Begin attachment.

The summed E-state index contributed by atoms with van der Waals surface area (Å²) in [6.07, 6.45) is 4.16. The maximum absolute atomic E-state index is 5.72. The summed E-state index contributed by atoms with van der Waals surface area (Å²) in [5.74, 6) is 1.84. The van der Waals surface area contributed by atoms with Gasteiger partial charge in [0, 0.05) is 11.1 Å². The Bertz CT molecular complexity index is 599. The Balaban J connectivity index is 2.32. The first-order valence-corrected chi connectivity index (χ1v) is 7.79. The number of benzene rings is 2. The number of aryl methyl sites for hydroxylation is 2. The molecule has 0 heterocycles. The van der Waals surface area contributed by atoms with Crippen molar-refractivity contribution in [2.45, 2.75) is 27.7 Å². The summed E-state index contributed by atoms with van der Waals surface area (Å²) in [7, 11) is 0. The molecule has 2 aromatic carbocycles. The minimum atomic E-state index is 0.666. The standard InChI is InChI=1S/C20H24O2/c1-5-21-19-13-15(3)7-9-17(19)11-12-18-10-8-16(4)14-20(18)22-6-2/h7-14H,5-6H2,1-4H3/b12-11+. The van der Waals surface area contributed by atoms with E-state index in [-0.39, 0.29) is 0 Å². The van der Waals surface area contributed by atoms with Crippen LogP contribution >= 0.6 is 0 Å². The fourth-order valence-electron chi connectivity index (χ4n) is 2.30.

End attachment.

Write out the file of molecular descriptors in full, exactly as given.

The summed E-state index contributed by atoms with van der Waals surface area (Å²) in [6.07, 6.45) is 4.16. The maximum absolute atomic E-state index is 5.72. The summed E-state index contributed by atoms with van der Waals surface area (Å²) in [5.74, 6) is 1.84. The van der Waals surface area contributed by atoms with Gasteiger partial charge in [0, 0.05) is 11.1 Å². The Bertz CT molecular complexity index is 599. The Balaban J connectivity index is 2.32. The first-order valence-corrected chi connectivity index (χ1v) is 7.79. The number of benzene rings is 2. The number of aryl methyl sites for hydroxylation is 2. The molecule has 0 heterocycles. The van der Waals surface area contributed by atoms with Crippen molar-refractivity contribution in [2.45, 2.75) is 27.7 Å². The summed E-state index contributed by atoms with van der Waals surface area (Å²) in [7, 11) is 0. The molecule has 2 aromatic carbocycles. The minimum atomic E-state index is 0.666. The standard InChI is InChI=1S/C20H24O2/c1-5-21-19-13-15(3)7-9-17(19)11-12-18-10-8-16(4)14-20(18)22-6-2/h7-14H,5-6H2,1-4H3/b12-11+. The van der Waals surface area contributed by atoms with E-state index in [-0.39, 0.29) is 0 Å². The van der Waals surface area contributed by atoms with Crippen LogP contribution >= 0.6 is 0 Å². The fourth-order valence-electron chi connectivity index (χ4n) is 2.30.